Election Day blues…

I was trying – really trying – to avoid posting about the election.

But I find myself so distressed over all the political shenanigans over the past few weeks that I just can’t help myself.

I think elections are difficult for people like me, who care deeply about politics in the sense that we are passionate about what makes society just, fair, compassionate and stable – and also have a faith that we are still working out.

This means the intersection of faith and politics at times like these is just – quite horrible.

From a political perspective, I will never be able to join the ranks of the right-wing conservative Christians who could never vote for a party that supports gay marriage, for example. I can in all good conscience vote for gay marriage, mostly because I believe fundamentally that Christians are not here to impose their own moral views upon the rest of society. And also this issue certainly isn’t the litmus test for my faith – I think many Christians have a range of views on the issue, and I don’t think any view is a faith deal breaker. Not all Christians think the same way, and I like that. I know and respect many people with a wide range of views and I am happy to engage in dialogue about it – I think that’s right and healthy. But the issues that are important to me as a believer are asylum seekers, indigenous rights, caring for the poor and the environment, corporate greed, and eradicating global poverty.

However, I seem to be in the minority, which is why elections are often difficult from a faith perspective. When churches or organisations start telling people how they should vote based on faith, I think they’ve completely overstepped the mark. When faith leaders start issuing proclamations on what Christians should think about issues, they’re in tricky territory. By all means encourage Christians to think prayerfully and with consideration over whom to vote for – but be aware that once you make a particular view a prerequisite for faith – well, then be prepared for people who don’t share those views to walk away.

I hate what has happened in this election. I hate that the issue of asylum seekers is being used in such an abominable way. I hate that my vote will be based on who I like least, rather than being inspired by a party or person. I am the classic disenfranchised lefty – I could never bring myself for a party that is proud of the fact it will save $25 million a year by denying asylum seekers the basic right of free legal help. But I am sick of how the current government has treated its supporters with such disdain.  

So election day will be a bit depressing, I think.

But oddly, even though having faith makes times like this tricky, it gives comfort also – governments will come and go, but other things – the real, true, important, eternal things – remain. And I guess it’s those things I hold onto.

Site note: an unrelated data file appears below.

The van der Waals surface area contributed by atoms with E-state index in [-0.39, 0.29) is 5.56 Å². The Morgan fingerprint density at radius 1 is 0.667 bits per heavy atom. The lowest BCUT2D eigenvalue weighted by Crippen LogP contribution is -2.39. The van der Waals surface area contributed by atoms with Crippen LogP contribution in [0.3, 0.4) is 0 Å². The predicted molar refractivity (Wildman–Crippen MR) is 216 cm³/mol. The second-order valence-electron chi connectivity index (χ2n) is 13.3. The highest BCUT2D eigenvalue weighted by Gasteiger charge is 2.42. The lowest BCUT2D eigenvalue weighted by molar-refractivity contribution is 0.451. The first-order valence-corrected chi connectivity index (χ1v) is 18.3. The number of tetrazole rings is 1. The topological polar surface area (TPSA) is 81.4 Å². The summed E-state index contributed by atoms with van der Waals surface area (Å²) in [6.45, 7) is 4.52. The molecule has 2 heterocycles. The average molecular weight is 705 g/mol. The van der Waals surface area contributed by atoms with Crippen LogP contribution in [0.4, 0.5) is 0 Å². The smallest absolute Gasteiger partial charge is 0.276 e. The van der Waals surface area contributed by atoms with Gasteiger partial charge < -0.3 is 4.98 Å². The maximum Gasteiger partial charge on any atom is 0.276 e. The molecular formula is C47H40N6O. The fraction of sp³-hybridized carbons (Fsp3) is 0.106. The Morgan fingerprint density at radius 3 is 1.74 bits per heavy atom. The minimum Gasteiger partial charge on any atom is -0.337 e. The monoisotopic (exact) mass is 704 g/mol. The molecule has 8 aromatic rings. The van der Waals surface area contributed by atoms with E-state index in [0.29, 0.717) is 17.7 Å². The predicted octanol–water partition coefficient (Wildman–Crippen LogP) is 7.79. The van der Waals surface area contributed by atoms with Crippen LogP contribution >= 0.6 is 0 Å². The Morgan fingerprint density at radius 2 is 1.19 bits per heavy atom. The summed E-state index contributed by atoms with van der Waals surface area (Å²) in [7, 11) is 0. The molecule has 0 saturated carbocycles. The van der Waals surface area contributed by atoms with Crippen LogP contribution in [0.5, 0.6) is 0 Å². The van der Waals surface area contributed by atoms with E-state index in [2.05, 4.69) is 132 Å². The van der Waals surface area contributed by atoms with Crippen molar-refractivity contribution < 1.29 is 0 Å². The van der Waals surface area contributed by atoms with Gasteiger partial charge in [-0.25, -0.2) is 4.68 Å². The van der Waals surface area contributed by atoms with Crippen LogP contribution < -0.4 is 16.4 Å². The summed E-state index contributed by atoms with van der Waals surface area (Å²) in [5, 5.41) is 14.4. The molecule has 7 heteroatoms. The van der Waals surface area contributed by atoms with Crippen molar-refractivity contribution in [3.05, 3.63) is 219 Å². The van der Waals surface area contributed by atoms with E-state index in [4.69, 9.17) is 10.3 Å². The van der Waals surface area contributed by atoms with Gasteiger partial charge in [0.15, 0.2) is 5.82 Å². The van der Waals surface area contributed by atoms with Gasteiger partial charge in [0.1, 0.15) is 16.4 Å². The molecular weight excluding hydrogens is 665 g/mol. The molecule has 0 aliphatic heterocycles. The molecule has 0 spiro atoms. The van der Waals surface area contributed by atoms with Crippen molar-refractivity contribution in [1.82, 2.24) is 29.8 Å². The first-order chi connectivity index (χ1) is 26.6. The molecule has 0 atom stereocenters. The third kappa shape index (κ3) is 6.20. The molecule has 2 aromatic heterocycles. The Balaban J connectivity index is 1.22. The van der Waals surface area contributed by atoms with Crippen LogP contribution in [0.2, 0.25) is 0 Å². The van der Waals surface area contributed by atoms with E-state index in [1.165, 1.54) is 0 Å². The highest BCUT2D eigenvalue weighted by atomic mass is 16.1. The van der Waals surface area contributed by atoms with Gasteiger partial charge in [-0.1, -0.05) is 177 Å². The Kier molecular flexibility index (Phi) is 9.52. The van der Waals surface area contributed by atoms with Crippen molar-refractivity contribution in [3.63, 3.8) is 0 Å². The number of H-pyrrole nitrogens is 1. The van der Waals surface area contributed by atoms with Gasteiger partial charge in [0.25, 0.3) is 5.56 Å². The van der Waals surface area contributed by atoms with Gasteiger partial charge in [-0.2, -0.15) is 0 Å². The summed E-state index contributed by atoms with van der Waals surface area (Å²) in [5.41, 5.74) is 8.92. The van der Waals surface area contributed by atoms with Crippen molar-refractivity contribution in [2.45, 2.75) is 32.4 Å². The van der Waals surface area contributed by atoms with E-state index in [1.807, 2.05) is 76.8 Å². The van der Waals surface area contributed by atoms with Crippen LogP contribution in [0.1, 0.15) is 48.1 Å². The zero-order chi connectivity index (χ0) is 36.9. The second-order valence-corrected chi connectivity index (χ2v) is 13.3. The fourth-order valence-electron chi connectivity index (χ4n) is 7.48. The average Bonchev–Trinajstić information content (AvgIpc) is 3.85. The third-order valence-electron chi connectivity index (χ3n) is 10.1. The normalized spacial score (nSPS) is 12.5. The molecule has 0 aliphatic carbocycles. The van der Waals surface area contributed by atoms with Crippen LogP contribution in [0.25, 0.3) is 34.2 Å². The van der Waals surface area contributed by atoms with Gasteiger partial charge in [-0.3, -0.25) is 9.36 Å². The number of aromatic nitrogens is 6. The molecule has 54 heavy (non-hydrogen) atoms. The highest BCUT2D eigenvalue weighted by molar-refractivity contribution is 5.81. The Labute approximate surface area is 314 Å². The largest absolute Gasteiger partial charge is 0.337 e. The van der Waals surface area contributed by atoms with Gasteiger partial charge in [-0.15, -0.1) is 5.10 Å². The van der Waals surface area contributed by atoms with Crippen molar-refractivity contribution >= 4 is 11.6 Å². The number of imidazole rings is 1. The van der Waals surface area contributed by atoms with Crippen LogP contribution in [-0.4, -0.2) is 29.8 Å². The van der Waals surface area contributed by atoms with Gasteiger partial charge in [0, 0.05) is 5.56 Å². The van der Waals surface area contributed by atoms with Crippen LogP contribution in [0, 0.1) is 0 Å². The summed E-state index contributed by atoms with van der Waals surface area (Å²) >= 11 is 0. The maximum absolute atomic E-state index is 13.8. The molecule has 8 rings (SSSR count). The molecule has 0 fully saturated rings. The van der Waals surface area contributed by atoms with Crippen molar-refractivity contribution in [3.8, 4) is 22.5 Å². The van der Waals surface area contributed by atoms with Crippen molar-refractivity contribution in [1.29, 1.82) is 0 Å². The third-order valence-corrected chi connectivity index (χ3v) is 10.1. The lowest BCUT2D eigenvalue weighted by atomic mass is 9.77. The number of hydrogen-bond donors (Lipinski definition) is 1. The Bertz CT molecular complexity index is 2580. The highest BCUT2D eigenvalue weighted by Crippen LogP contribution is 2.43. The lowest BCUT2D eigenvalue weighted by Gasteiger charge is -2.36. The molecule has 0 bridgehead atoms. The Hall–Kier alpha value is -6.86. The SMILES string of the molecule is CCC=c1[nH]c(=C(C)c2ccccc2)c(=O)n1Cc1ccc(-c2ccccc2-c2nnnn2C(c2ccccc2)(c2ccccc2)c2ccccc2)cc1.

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15 thoughts on “Election Day blues…

  1. Aunty Rob

    I too am in the same situation as you are – political shenanigans and name-calling are so negative and do not represent the real reason we have the right to vote. What are the policies of both parties? Who knows? Who can understand them when they are mired in personal attacks from both sides of the political arena. I thought we were in a democracy where the people have the right to vote for a “party” that will represent change for the disenfranchised, provide good education for our children, provide proper channels for the asylum seekers to gain a new identity and live in our “lucky country” without prejudice and vilification. Most of the asylum seekers will come to us with a skill that can be utilised for our country and they should not be locked away (jailed) indefinitely away from family and a home! Each vote should represent our personal view of government for the next term of office, whoever gets to be “top dog”. And whoever that may be, he/she should have a conscience for the country, the people and this beautiful land we call home. Leave the “politics” out of the election and vote for a fair and just country for all of us to enjoy.
    I placed my vote yesterday as I will be out of the electorate on Saturday. What a joke when you look at the Senate paper. Looks like all the looney tunes and weirdos have emerged from the woodwork to represent the Australian people. God help us if some of these people actually achieve success and make it into our Parliament and “govern” our country!

  2. janinejackson

    This is so nicely written. I especially liked the line ‘I believe fundamentally that Christians are not here to impose their own moral views upon the rest of society’. That is so very true.

    Like you, I am also jaded with Australian politics. The last few years have been nothing short of preposterous! I dislike both of the major parties so much that I guess I’ll be voting for the Greens again. They don’t offer anything that really impresses me but they also don’t alarm me. As they said on Gruen Nation a few weeks ago, the Greens aren’t a destination brand but more of a default brand for the frustrated!

  3. Rissa

    Thanks posting this! You’ve managed to articulate several of the exact concerns I have – and I really identify with the list of issues that concern you most. I too wish I could vote based on being inspired and hopeful, rather than simply avoiding what I cannot stomach. One day, hopefully, we’ll be writing election pieces with joy and excitement! Rissa

  4. Shirley Symons

    Yes and Amen to all that – post and comments. What I want to know is, is there anyone in politics land who knows that there are more than a few of us out here who actually want a fair, just, compassionate sustainable country. We don’t deny we have to work for financial stability – the question is for what reason?
    Aachi

  5. Aunty Rob